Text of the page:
Being Italy, the grooming and snow-making tends to be excellent and the lack of overcrowding allows many of the rolling, twisting red runs to be taken at exhilarating speed. There are also several black runs of note: the Canalone Staunies, the steepest piste in the Dolomites, between tight, imposing rock walls; a couple above Faloria; and three more on Tofana, including the classic Forcella Rossa.
Off-piste there are opportunities too, though they’re not obvious, with little of interest between the piste and some of the best stuff hidden in steep couloirs. Local guides will take you down the Creste Bianche, Bus Tofana, Canalino del Prete and Sci 18. The website www.dolomiti.org has excellent pages detailing some of the many possibilities, with pictures and maps.
Maybe the highlight, if you’re willing to sweat a bit, is to ski tour, based at the refuge at Fanes. More like a four star hotel than a mountain hut, there are en suite rooms available as well as dorms, beautiful facilities and wonderful dining with oodles of atmosphere, history and natural beauty.
Boarding & Freestyle in Cortina d’Ampezzo
Cortina’s limited off-piste and good grooming make it a good place for carvers rather than free riders. There is also a terrain park at Faloria.
The pisted terrain is mostly as good to board as to ski, with generally few flats although some link-runs are bad news. Limited off piste and good grooming make this a place for carvers. The lift system still includes significant numbers of older 2-seater chairlifts, which may cause difficulty for some snowboarders, but mostly Cortina’s ski lifts are adequate.
Cortina’s 500m long snowpark at Faloria, reached by a 4-seater chairlift from Socrepes, includes an easy line for children and beginners with four kickers of varying length from 1-6 metres, ground-level box and rail. More experienced boarders and freestylers can ride the medium line with super box kink 4 metres flat and 4 metres descent, t box and tube rail (3 metres each), bank bins, wall ride 3×2, tree bank with rail, kicker and fun box 8-10 metres. Helmets are compulsory.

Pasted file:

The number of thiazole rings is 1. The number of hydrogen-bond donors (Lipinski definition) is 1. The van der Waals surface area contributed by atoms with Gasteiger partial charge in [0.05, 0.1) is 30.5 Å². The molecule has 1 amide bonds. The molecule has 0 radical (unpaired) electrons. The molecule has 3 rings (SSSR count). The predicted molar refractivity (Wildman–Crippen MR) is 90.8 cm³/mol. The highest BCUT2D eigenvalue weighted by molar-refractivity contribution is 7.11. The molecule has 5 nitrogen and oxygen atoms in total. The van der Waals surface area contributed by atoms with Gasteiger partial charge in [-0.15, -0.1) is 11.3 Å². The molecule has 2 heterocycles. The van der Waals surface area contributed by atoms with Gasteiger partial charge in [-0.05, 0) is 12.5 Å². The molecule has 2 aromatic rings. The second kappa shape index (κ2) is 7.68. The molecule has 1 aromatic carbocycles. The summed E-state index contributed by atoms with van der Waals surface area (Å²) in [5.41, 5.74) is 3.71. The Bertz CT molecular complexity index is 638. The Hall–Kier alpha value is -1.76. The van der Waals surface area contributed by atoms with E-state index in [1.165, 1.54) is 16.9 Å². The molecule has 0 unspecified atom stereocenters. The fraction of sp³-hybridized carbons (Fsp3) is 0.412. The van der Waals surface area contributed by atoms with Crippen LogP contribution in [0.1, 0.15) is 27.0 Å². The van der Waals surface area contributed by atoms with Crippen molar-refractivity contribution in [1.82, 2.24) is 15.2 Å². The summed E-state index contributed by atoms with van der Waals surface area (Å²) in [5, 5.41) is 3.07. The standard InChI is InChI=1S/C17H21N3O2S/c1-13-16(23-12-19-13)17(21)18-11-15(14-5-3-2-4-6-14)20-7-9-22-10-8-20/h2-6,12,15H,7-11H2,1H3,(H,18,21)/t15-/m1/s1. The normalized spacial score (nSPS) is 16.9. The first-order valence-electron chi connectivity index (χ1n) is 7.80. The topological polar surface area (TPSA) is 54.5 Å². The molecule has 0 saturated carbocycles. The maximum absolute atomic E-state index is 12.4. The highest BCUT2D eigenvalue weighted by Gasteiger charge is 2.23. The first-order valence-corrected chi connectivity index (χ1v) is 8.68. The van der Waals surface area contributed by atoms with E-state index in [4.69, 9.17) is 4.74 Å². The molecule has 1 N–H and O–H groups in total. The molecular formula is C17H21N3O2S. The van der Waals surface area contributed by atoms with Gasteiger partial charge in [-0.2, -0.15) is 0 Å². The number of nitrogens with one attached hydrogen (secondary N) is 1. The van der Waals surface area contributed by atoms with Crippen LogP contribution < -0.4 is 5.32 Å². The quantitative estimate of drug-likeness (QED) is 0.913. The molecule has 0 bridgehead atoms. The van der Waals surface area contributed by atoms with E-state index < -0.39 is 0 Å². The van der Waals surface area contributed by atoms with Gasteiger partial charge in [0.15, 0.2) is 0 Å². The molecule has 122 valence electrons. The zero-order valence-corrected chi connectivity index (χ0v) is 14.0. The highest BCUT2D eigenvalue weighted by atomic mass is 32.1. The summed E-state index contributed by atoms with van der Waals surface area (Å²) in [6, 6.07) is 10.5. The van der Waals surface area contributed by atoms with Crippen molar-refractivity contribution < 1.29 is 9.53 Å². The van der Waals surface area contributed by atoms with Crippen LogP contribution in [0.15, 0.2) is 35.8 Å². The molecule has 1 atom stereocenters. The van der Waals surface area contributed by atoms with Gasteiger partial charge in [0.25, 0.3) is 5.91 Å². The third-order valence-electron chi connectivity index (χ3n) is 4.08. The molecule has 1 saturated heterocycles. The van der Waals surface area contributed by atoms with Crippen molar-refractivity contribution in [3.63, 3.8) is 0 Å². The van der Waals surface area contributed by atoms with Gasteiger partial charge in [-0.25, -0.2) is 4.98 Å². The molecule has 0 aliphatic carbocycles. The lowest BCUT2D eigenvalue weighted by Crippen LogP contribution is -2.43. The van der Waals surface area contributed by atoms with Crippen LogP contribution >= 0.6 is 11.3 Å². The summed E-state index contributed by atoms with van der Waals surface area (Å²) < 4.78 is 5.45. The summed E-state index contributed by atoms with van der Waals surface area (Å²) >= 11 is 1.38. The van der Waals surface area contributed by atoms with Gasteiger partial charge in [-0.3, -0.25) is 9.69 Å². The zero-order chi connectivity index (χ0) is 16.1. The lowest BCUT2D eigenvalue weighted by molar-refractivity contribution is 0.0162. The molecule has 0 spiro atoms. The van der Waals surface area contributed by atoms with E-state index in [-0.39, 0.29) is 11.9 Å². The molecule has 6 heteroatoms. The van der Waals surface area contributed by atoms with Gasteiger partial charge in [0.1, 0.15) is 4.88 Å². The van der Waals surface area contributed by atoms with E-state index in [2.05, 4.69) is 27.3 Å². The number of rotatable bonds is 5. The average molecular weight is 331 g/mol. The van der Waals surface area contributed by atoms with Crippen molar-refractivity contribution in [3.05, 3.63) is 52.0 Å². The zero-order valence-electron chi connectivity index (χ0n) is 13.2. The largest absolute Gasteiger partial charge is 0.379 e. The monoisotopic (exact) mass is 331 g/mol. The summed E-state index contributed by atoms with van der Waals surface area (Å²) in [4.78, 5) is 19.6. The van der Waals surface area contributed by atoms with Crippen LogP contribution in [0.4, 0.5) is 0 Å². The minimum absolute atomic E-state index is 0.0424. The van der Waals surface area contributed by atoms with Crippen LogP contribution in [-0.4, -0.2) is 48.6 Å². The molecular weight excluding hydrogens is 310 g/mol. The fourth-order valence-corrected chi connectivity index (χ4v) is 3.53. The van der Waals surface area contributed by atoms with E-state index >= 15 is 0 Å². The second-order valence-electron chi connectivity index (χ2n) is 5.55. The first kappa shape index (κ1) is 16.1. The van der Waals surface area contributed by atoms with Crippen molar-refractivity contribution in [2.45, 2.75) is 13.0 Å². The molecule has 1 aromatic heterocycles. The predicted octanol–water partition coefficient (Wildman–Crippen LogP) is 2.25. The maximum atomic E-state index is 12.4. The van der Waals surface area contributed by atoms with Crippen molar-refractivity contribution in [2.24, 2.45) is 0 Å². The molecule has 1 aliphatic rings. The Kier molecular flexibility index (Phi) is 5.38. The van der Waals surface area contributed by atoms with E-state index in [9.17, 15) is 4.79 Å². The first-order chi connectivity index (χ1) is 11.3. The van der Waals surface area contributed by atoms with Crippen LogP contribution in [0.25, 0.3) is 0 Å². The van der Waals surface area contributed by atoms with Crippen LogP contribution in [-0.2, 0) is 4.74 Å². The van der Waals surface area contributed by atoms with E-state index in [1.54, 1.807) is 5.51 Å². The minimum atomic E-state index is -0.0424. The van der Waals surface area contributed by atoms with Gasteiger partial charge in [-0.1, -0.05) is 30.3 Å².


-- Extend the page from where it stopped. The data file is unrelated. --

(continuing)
Mountain Restaurants in Cortina d’Ampezzo
Cortina d’Ampezzo has plenty of mountain restaurants and is famous for its mountain refuges. Good food is as predictable as good views across all four ski areas in Cortina, and affordable.,
A definite highlight: Cortina is famous for its mountain refuges. Most of these cater to summer mountaineers and walkers, but those that fall within the ski area also do a roaring winter trade. There are over 30 refuges and restaurants that can be reached on piste; many of them can also be accessed by car and on foot, so that even when the pistes are deserted all day, the sundecks can be swarming. You should certainly book for lunch at weekends. Good views are as predictable as good food across all the areas. Cinque Torri and Socrepes both score highly, but even big places such as the Rifugio Faloria keep the quality high despite the volume.
Pista Bar Pian de ra Bigontina
Situated at the base of Mount Faloria, Bigontina provides a chance to refuel and catch up with any others who may have been left behind you on the run down Faloria. It’s not just the location that makes this a worthwhile meeting point – service is typically quick, there is a pleasant ambience and the Gaspari family’s sausage & frankfurter sandwiches hit the spot between trips up the mountain.
Tel: +39 338 5265725, Email: [email protected]